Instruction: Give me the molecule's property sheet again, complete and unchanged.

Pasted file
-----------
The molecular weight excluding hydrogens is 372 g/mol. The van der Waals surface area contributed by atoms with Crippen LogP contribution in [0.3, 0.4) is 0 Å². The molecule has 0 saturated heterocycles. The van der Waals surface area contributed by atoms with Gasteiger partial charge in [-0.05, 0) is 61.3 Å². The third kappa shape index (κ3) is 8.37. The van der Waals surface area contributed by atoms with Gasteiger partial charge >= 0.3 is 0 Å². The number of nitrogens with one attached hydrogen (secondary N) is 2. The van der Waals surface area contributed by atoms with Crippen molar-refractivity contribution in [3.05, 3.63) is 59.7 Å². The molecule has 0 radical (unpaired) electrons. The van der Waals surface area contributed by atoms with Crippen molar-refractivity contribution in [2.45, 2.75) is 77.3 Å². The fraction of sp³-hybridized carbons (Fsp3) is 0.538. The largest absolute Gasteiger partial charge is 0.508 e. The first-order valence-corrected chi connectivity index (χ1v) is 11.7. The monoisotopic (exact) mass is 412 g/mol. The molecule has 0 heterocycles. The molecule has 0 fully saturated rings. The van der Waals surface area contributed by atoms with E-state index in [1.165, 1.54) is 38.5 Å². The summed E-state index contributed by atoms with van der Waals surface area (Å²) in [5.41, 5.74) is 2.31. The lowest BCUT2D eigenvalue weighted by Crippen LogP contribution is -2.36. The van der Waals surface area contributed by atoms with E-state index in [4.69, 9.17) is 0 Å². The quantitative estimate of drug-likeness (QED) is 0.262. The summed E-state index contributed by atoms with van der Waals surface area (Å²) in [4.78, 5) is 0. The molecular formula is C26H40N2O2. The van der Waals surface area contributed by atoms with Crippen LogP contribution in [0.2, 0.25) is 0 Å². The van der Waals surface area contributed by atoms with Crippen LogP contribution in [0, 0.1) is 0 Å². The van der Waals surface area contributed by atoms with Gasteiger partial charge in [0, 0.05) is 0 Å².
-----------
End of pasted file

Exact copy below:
The molecular weight excluding hydrogens is 372 g/mol. The van der Waals surface area contributed by atoms with Crippen LogP contribution in [0.3, 0.4) is 0 Å². The molecule has 0 saturated heterocycles. The van der Waals surface area contributed by atoms with Gasteiger partial charge in [-0.05, 0) is 61.3 Å². The third kappa shape index (κ3) is 8.37. The van der Waals surface area contributed by atoms with Gasteiger partial charge >= 0.3 is 0 Å². The number of nitrogens with one attached hydrogen (secondary N) is 2. The van der Waals surface area contributed by atoms with Crippen molar-refractivity contribution in [3.05, 3.63) is 59.7 Å². The molecule has 0 radical (unpaired) electrons. The van der Waals surface area contributed by atoms with Crippen molar-refractivity contribution in [2.45, 2.75) is 77.3 Å². The fraction of sp³-hybridized carbons (Fsp3) is 0.538. The largest absolute Gasteiger partial charge is 0.508 e. The first-order valence-corrected chi connectivity index (χ1v) is 11.7. The monoisotopic (exact) mass is 412 g/mol. The molecule has 0 heterocycles. The molecule has 0 fully saturated rings. The van der Waals surface area contributed by atoms with E-state index in [1.165, 1.54) is 38.5 Å². The summed E-state index contributed by atoms with van der Waals surface area (Å²) in [5.41, 5.74) is 2.31. The lowest BCUT2D eigenvalue weighted by Crippen LogP contribution is -2.36. The van der Waals surface area contributed by atoms with E-state index in [4.69, 9.17) is 0 Å². The quantitative estimate of drug-likeness (QED) is 0.262. The summed E-state index contributed by atoms with van der Waals surface area (Å²) in [4.78, 5) is 0. The molecular formula is C26H40N2O2. The van der Waals surface area contributed by atoms with Crippen LogP contribution in [0.2, 0.25) is 0 Å². The van der Waals surface area contributed by atoms with Crippen LogP contribution in [0, 0.1) is 0 Å². The van der Waals surface area contributed by atoms with Gasteiger partial charge in [0, 0.05) is 0 Å².